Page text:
Creativity manifests in many ways—it doesn't just happen through the act of making art. It is a process that inherently exists in how we think and engage with the world around us. Creativity offers moments for curiosity, communication, and imagination to blend together into an opportunity to find joy and connection. Creativity is not just for artists, but rather something for everyone to utilize.
At The Ellis School’s recent Girl Talk webinar, Wintertime Wonder: Finding Creativity and Joy in the Everyday, a group of artists and educators shared how the creative process provides a multitude of opportunities for children to problem solve and explore possibilities. Here are four skills girls gain when they learn to think creatively.
As Linda Tonetti Dugan, Ellis’ Visual Art Department Chair shared, “Creativity is a form of problem solving. Being a creative problem solver is being open to new ideas, new perspectives, and ways of thinking.”
When kids are equipped with a creative mindset, they learn to explore ideas and problems through a new lens. Instead of thinking of challenges as roadblocks, they’ll see them as a precursor to innovation and an opportunity to embrace non-traditional materials and processes. By abandoning the notion that there’s only one way to do things, girls can unlock new pathways and portals to success and solutions. They’ll learn that thinking creatively and problem-solving go hand-in-hand in many professional fields, not just in the arts.
Engaging in the creative process offers experiences that can help young people develop necessary life skills such as communication. Often, the creative process begins with an observation and a conversation. Parents can encourage kids to observe closely, to explore what they see going on around them, and to communicate what they wonder while they work on a project, go on a nature walk, or while they look out the window in the car. Through this process, kids begin to cultivate foundational life skills that can be applied to everyday life. Engaging in these small everyday tasks offers a safe space for girls to try new things, take risks, and to communicate through challenges.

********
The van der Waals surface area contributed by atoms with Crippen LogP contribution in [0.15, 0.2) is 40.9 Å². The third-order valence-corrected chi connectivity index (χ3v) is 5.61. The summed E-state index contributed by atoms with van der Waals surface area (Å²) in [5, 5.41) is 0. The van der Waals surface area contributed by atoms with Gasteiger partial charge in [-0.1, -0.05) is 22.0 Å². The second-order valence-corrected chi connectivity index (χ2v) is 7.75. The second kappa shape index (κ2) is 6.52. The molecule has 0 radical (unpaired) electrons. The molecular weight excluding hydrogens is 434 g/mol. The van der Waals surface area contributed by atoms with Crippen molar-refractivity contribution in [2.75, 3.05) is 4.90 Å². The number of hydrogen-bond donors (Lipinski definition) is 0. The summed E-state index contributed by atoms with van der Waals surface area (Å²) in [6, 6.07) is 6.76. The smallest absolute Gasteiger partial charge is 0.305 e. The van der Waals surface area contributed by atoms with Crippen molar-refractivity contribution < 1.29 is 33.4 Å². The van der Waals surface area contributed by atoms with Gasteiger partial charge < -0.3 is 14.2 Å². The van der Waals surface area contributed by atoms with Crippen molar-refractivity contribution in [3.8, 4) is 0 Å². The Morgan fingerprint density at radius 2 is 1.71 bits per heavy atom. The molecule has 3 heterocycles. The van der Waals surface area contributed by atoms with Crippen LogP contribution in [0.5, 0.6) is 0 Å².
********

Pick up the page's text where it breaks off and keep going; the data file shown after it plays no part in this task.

Creating provides an opportunity to collaborate and connect with others. Girl Talk panelist and multimedia artist and educator Sarah Zeffiro shared, “Through creativity, we get to know one another and learn about ourselves through the process. We learn that our ideas are all connected.”
Families can support their children's development and ability to collaborate with others by working together toward a common goal. This can be something as simple as drawing together, using recycled materials to build a castle, or by simply cooking a new recipe together. These collaborative activities prepare girls to learn how to work in diverse teams and tussle with difficult problems which leads to a sense of belonging and community.
When girls see possibilities all around them, instead of seeing what they don't have, it creates space to find joy and creativity in their everyday life. Even considering a material in a new way, or transforming it from its original use can infuse it with new value. When adults not only support kids but themselves in being open to discovery, we all learn things we didn't even know were possible. Young people who look at life with a positive outlook and attitude can often find ways to create something entirely new or innovate an unexpected solution.
Learn more about the power of creativity and tune into the virtual webinar, Wintertime Wonder: Finding Creativity and Joy in the Everyday.